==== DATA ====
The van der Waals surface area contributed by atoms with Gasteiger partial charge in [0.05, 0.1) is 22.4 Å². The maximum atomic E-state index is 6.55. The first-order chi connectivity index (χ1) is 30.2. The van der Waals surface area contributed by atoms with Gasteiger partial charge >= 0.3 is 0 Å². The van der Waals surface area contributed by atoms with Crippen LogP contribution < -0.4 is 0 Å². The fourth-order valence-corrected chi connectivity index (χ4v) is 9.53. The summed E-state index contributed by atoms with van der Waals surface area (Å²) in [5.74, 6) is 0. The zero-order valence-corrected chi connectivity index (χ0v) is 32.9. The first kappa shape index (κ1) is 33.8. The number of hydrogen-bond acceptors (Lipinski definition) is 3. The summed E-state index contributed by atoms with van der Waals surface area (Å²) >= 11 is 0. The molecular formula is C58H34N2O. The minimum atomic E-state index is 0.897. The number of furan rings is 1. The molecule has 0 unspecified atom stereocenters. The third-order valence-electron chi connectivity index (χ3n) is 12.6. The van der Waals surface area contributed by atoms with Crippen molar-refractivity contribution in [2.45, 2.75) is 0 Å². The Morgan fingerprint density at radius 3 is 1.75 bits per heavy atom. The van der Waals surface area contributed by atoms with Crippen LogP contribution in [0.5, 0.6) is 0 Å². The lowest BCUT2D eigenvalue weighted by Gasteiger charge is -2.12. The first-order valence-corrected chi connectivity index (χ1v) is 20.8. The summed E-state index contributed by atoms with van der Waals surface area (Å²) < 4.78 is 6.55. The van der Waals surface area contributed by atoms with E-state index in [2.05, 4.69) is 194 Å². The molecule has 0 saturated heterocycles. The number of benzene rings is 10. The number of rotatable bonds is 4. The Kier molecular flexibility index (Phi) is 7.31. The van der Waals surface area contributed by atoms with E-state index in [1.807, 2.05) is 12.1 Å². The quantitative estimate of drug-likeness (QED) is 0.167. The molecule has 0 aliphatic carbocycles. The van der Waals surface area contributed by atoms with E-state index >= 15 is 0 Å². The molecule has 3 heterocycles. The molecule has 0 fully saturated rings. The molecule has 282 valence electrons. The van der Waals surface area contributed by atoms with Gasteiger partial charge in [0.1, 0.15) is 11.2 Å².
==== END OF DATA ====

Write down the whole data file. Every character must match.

The van der Waals surface area contributed by atoms with Gasteiger partial charge in [0.05, 0.1) is 22.4 Å². The maximum atomic E-state index is 6.55. The first-order chi connectivity index (χ1) is 30.2. The van der Waals surface area contributed by atoms with Gasteiger partial charge >= 0.3 is 0 Å². The van der Waals surface area contributed by atoms with Crippen LogP contribution < -0.4 is 0 Å². The fourth-order valence-corrected chi connectivity index (χ4v) is 9.53. The summed E-state index contributed by atoms with van der Waals surface area (Å²) in [5.74, 6) is 0. The zero-order valence-corrected chi connectivity index (χ0v) is 32.9. The first kappa shape index (κ1) is 33.8. The number of hydrogen-bond acceptors (Lipinski definition) is 3. The summed E-state index contributed by atoms with van der Waals surface area (Å²) >= 11 is 0. The molecular formula is C58H34N2O. The minimum atomic E-state index is 0.897. The number of furan rings is 1. The molecule has 0 unspecified atom stereocenters. The third-order valence-electron chi connectivity index (χ3n) is 12.6. The van der Waals surface area contributed by atoms with Crippen molar-refractivity contribution in [2.45, 2.75) is 0 Å². The Morgan fingerprint density at radius 3 is 1.75 bits per heavy atom. The van der Waals surface area contributed by atoms with Crippen LogP contribution in [0.5, 0.6) is 0 Å². The lowest BCUT2D eigenvalue weighted by Gasteiger charge is -2.12. The first-order valence-corrected chi connectivity index (χ1v) is 20.8. The summed E-state index contributed by atoms with van der Waals surface area (Å²) < 4.78 is 6.55. The van der Waals surface area contributed by atoms with E-state index in [2.05, 4.69) is 194 Å². The molecule has 0 saturated heterocycles. The number of benzene rings is 10. The number of rotatable bonds is 4. The Kier molecular flexibility index (Phi) is 7.31. The van der Waals surface area contributed by atoms with E-state index in [1.807, 2.05) is 12.1 Å². The quantitative estimate of drug-likeness (QED) is 0.167. The molecule has 0 aliphatic carbocycles. The van der Waals surface area contributed by atoms with E-state index >= 15 is 0 Å². The molecule has 3 heterocycles. The molecule has 0 fully saturated rings. The molecule has 282 valence electrons. The van der Waals surface area contributed by atoms with Gasteiger partial charge in [0.1, 0.15) is 11.2 Å².